I'll be interested to see if this winds up helping. As the data available to teams become more detailed, we could see some seriously crazy stuff. Only two of the dudes out there are restricted in where they have to be on defense. A maniacally charismatic manager could maybe find seven strong men without well-developed regards for their own safety and have them stand right in front of the plate. I'd think about that for the major league minimum.

Important news in the field of blogging equipment: Costco is apparently selling giant jugs of good-quality bourbon for basically nothing. Now, I live in a police state (as far as liquor blogging paraphernalia goes) bordering another police state. BUT! Say I put up an add on this thing and clicked on it from as many computers as I could get to. Could I write off gas for a road trip to Delaware on my taxes? Something to think about.

Monday, April 11, 2011


You hear about this Rob Dibble controversy? It's about the silliest thing ever, but it gives me an opportunity to take a snarling walk down memory lane.

Rob Dibble was fired from his analyst job after Stephen Strasburg's season-ending injury prompted him to make some of those feral "walk it off, rookie!" noises that you may remember from when Ryan Church ran into a wall.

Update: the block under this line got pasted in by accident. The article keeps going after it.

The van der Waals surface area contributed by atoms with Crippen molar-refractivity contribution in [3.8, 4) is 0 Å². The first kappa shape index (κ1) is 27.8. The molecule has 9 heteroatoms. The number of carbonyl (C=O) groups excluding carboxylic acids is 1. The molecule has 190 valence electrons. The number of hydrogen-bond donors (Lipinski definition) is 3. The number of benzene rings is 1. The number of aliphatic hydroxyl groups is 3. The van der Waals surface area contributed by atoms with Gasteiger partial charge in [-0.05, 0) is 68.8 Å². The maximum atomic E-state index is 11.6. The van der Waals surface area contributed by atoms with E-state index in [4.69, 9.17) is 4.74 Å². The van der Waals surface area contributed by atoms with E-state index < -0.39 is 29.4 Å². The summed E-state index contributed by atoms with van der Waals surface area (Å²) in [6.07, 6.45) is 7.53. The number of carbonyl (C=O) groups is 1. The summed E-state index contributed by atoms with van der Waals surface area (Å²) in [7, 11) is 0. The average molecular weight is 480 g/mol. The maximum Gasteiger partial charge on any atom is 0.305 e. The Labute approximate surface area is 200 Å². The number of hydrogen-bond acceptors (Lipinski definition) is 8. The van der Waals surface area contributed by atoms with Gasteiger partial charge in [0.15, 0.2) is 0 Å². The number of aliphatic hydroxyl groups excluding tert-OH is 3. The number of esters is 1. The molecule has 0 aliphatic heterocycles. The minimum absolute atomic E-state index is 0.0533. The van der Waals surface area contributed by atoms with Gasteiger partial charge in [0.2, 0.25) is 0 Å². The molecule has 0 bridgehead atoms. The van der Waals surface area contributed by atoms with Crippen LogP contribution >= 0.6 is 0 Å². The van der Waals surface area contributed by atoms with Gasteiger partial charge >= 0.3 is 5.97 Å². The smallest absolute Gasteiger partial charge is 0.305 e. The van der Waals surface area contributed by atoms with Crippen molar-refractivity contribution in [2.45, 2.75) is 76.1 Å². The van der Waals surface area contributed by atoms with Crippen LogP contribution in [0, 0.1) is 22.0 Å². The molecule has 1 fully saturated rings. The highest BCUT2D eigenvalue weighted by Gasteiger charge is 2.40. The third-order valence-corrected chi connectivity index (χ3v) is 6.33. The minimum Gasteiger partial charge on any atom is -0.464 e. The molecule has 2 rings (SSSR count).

He recently claimed that Strasburg's dad was so incensed that he emailed the Nats, and that's what prompted the pink slip. Stan Kasten, formerly the guy in charge of apologizing for Jim Bowden, disputes that and hopes Dibble "gets whatever help he needs."

This argument is so trivial that it doesn't matter who's actually correct. Therefore, I'm siding with Dibble.

I know the guy's easy to hate; I've certainly taken shots at him. But Dibble's done some good. He provided a necessary counterweight to Bob Carpenter's cult recruiter cheerfulness. Remember the time he went all Dada and told you to bring a lunch? He wasn't here long, but he left memories that will endure forever. Some of them are even good.